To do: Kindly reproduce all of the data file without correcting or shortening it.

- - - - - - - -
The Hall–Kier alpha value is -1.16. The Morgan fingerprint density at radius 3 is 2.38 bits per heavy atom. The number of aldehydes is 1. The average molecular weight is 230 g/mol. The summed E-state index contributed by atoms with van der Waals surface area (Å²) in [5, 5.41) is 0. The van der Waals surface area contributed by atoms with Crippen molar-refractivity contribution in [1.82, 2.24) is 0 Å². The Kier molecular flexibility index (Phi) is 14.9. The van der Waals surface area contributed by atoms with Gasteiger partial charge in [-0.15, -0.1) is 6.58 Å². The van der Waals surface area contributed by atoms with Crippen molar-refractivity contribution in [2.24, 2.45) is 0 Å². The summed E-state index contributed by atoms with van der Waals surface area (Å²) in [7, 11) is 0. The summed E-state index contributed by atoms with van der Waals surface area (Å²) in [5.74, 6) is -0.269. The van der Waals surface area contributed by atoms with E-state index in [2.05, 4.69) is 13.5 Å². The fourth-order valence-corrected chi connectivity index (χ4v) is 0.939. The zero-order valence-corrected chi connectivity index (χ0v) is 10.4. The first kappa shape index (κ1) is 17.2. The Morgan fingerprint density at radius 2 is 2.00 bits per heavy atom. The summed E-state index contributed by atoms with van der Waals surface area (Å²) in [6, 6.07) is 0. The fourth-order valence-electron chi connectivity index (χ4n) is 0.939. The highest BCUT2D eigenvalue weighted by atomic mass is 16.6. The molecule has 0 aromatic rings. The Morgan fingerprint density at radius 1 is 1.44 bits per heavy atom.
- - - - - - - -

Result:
The Hall–Kier alpha value is -1.16. The Morgan fingerprint density at radius 3 is 2.38 bits per heavy atom. The number of aldehydes is 1. The average molecular weight is 230 g/mol. The summed E-state index contributed by atoms with van der Waals surface area (Å²) in [5, 5.41) is 0. The van der Waals surface area contributed by atoms with Crippen molar-refractivity contribution in [1.82, 2.24) is 0 Å². The Kier molecular flexibility index (Phi) is 14.9. The van der Waals surface area contributed by atoms with Gasteiger partial charge in [-0.15, -0.1) is 6.58 Å². The van der Waals surface area contributed by atoms with Crippen molar-refractivity contribution in [2.24, 2.45) is 0 Å². The summed E-state index contributed by atoms with van der Waals surface area (Å²) in [7, 11) is 0. The summed E-state index contributed by atoms with van der Waals surface area (Å²) in [5.74, 6) is -0.269. The van der Waals surface area contributed by atoms with E-state index in [2.05, 4.69) is 13.5 Å². The fourth-order valence-corrected chi connectivity index (χ4v) is 0.939. The zero-order valence-corrected chi connectivity index (χ0v) is 10.4. The first kappa shape index (κ1) is 17.2. The Morgan fingerprint density at radius 2 is 2.00 bits per heavy atom. The summed E-state index contributed by atoms with van der Waals surface area (Å²) in [6, 6.07) is 0. The fourth-order valence-electron chi connectivity index (χ4n) is 0.939. The highest BCUT2D eigenvalue weighted by atomic mass is 16.6. The molecule has 0 aromatic rings. The Morgan fingerprint density at radius 1 is 1.44 bits per heavy atom.